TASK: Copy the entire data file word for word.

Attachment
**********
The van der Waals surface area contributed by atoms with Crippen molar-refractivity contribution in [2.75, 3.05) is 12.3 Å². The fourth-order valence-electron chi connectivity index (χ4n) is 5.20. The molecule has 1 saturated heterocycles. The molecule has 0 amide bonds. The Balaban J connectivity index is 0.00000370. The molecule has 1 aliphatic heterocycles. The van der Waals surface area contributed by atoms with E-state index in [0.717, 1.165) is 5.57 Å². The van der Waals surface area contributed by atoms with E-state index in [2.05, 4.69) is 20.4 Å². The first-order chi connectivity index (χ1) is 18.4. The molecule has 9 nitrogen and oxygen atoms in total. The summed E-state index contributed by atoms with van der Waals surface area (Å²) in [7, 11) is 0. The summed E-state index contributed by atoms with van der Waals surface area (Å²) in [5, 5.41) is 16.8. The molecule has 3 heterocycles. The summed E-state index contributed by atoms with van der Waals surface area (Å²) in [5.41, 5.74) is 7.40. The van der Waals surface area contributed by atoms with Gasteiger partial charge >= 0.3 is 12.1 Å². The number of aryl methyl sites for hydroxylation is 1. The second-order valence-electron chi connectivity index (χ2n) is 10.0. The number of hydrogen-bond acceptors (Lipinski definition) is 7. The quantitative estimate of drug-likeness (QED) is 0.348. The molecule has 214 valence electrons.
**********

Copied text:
The van der Waals surface area contributed by atoms with Crippen molar-refractivity contribution in [2.75, 3.05) is 12.3 Å². The fourth-order valence-electron chi connectivity index (χ4n) is 5.20. The molecule has 1 saturated heterocycles. The molecule has 0 amide bonds. The Balaban J connectivity index is 0.00000370. The molecule has 1 aliphatic heterocycles. The van der Waals surface area contributed by atoms with E-state index in [0.717, 1.165) is 5.57 Å². The van der Waals surface area contributed by atoms with E-state index in [2.05, 4.69) is 20.4 Å². The first-order chi connectivity index (χ1) is 18.4. The molecule has 9 nitrogen and oxygen atoms in total. The summed E-state index contributed by atoms with van der Waals surface area (Å²) in [7, 11) is 0. The summed E-state index contributed by atoms with van der Waals surface area (Å²) in [5, 5.41) is 16.8. The molecule has 3 heterocycles. The summed E-state index contributed by atoms with van der Waals surface area (Å²) in [5.41, 5.74) is 7.40. The van der Waals surface area contributed by atoms with Gasteiger partial charge >= 0.3 is 12.1 Å². The number of aryl methyl sites for hydroxylation is 1. The second-order valence-electron chi connectivity index (χ2n) is 10.0. The number of hydrogen-bond acceptors (Lipinski definition) is 7. The quantitative estimate of drug-likeness (QED) is 0.348. The molecule has 214 valence electrons.